Lemons to Lemonade
By: Alex Weiss, CFP®
What a difference a year can make. When reflecting back on the start of February 2020 in comparison to now, things certainly turned out drastically different than what I was expecting. Little did we know that we were on the precipice of a global pandemic and I would soon be using the term ‘Zoom fatigue.’ Over the past 11 months since
the shut downs began, I have been doing my best to keep healthy and safe, but with some bad luck, I unexpectedly contracted COVID-19 prior to Christmas.
The fact that I tested positive came as an absolute shock. We were consistently careful throughout the pandemic and even more so during the weeks leading up to the holidays in anticipation of a case surge.
I was very fortunate to be included in a COVID at-home test kit study program, where I have been taking monthly at-home samples since August. When my kit arrived on December 21st, I decided to get it in before the holiday, which ended up being a great decision. To my utter surprise, the test came back COVID positive. To be certain, I took two more tests to confirm the diagnosis. Shortly thereafter, I began to experience symptoms. While hardly a fun experience, I managed to get through it, though I felt pretty rotten for about two weeks.
I had a lot of time on my hands when I was in isolation, which allowed me to think about how we can help others. We were already trying to do our part by social distancing, making donations and getting takeout from local restaurants as much as possible. At one point, I came across an article about folks who had recovered from COVID, donating their plasma to help struggling COVID patients beat the illness. I decided that this was something worth looking into.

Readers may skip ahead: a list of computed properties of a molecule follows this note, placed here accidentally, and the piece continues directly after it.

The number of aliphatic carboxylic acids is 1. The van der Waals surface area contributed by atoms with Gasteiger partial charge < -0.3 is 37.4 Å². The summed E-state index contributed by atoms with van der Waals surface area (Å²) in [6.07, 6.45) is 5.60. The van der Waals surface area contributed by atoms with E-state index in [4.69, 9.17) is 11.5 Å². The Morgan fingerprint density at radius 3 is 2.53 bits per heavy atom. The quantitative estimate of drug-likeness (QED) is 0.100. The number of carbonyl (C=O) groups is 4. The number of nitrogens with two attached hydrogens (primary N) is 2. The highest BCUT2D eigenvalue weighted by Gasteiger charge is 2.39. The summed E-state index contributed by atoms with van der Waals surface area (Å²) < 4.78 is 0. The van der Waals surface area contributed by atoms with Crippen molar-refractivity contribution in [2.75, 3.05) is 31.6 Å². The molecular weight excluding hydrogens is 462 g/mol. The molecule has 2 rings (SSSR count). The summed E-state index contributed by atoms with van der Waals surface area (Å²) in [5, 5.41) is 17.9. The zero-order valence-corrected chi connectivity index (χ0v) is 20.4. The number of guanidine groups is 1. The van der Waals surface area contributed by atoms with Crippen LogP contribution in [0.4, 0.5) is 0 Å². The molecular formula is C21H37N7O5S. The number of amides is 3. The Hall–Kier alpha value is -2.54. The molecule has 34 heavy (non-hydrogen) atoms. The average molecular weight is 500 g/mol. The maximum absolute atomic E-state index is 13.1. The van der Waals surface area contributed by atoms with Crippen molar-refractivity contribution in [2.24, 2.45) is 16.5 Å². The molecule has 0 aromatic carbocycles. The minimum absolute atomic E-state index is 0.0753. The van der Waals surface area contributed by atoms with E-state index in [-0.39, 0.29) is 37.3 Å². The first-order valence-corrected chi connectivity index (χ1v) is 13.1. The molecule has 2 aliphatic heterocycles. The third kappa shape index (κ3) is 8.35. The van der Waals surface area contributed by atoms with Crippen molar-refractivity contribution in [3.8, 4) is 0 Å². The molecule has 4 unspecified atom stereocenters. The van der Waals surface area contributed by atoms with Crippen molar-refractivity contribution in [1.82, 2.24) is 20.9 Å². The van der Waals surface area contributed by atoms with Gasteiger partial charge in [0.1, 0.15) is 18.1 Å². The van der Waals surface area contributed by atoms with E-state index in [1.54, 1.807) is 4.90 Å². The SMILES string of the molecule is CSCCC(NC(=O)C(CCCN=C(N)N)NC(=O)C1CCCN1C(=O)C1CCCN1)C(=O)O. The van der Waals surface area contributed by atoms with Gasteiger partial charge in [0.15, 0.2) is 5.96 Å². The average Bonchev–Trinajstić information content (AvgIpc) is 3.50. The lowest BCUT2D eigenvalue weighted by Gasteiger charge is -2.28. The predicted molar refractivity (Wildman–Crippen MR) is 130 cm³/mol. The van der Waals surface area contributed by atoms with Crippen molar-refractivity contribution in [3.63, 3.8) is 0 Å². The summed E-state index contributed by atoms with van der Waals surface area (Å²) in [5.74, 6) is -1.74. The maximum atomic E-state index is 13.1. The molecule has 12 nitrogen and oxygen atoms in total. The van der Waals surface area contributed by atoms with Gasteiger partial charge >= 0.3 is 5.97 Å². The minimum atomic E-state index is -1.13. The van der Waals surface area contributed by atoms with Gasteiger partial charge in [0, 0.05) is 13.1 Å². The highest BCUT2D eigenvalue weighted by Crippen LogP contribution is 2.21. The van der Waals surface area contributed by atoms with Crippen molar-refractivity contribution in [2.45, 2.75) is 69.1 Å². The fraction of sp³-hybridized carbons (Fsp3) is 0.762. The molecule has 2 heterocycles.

Donating blood brings me back to my Bryant University days. The school organized two blood drives per year and if you donated, you were rewarded a free pizza. The best part was that the pizza was from the late night pizza place on campus– so it might as well have been a Charlie and the Chocolate Factory golden ticket. Every so often they gave us the option to donate plasma, and my college roommate (shout out to Stew) and I would take them up on the offer. Therefore, this process was not totally unfamiliar to me– I just have not done it in quite some time.
Now to donating the plasma. The Red Cross donation site in Dedham was close to my home, the people were very kind, and I felt very safe during the process. They had a nice TV set up for the donors (almost like in an airplane), which was great because the process takes about 2 hours. The Red Cross did not give me a pizza this time around, but I sure treated myself after for a nostalgic trip down memory lane later that day. Fortunately I can afford a pizza these days, and it tasted just as good!
Until next time…